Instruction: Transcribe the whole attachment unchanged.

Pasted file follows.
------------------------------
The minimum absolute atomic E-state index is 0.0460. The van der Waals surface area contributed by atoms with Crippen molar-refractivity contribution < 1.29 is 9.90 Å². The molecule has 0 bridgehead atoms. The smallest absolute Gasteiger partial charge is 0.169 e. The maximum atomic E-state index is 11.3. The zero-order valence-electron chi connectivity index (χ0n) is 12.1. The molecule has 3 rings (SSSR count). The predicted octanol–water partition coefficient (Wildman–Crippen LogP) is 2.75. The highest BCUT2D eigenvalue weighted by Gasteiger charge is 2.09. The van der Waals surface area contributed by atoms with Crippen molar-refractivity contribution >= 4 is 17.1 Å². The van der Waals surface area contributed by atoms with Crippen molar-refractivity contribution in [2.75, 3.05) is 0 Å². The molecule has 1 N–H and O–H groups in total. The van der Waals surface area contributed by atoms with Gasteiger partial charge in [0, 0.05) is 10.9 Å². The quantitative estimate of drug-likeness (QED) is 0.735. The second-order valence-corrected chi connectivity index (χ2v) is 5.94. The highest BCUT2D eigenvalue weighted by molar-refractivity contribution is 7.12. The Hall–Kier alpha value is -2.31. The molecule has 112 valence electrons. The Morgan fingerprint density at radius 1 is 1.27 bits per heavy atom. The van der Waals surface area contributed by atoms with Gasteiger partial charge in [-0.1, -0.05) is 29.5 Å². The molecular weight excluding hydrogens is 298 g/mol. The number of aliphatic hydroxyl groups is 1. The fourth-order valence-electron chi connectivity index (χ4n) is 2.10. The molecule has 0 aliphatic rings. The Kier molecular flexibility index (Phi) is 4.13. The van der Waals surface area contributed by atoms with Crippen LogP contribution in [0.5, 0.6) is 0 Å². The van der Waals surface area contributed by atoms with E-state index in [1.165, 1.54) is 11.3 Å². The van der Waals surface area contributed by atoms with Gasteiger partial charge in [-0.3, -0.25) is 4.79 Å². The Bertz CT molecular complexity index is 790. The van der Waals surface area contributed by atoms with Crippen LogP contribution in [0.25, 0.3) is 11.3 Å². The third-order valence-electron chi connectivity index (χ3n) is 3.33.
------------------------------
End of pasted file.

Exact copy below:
The minimum absolute atomic E-state index is 0.0460. The van der Waals surface area contributed by atoms with Crippen molar-refractivity contribution < 1.29 is 9.90 Å². The molecule has 0 bridgehead atoms. The smallest absolute Gasteiger partial charge is 0.169 e. The maximum atomic E-state index is 11.3. The zero-order valence-electron chi connectivity index (χ0n) is 12.1. The molecule has 3 rings (SSSR count). The predicted octanol–water partition coefficient (Wildman–Crippen LogP) is 2.75. The highest BCUT2D eigenvalue weighted by Gasteiger charge is 2.09. The van der Waals surface area contributed by atoms with Crippen molar-refractivity contribution >= 4 is 17.1 Å². The van der Waals surface area contributed by atoms with Crippen molar-refractivity contribution in [2.75, 3.05) is 0 Å². The molecule has 1 N–H and O–H groups in total. The van der Waals surface area contributed by atoms with Gasteiger partial charge in [0, 0.05) is 10.9 Å². The quantitative estimate of drug-likeness (QED) is 0.735. The second-order valence-corrected chi connectivity index (χ2v) is 5.94. The highest BCUT2D eigenvalue weighted by molar-refractivity contribution is 7.12. The Hall–Kier alpha value is -2.31. The molecule has 112 valence electrons. The Morgan fingerprint density at radius 1 is 1.27 bits per heavy atom. The van der Waals surface area contributed by atoms with Gasteiger partial charge in [-0.1, -0.05) is 29.5 Å². The molecular weight excluding hydrogens is 298 g/mol. The number of aliphatic hydroxyl groups is 1. The fourth-order valence-electron chi connectivity index (χ4n) is 2.10. The molecule has 0 aliphatic rings. The Kier molecular flexibility index (Phi) is 4.13. The van der Waals surface area contributed by atoms with Crippen LogP contribution in [0.5, 0.6) is 0 Å². The van der Waals surface area contributed by atoms with E-state index in [1.165, 1.54) is 11.3 Å². The van der Waals surface area contributed by atoms with Gasteiger partial charge in [-0.3, -0.25) is 4.79 Å². The Bertz CT molecular complexity index is 790. The van der Waals surface area contributed by atoms with Crippen LogP contribution in [0.25, 0.3) is 11.3 Å². The third-order valence-electron chi connectivity index (χ3n) is 3.33.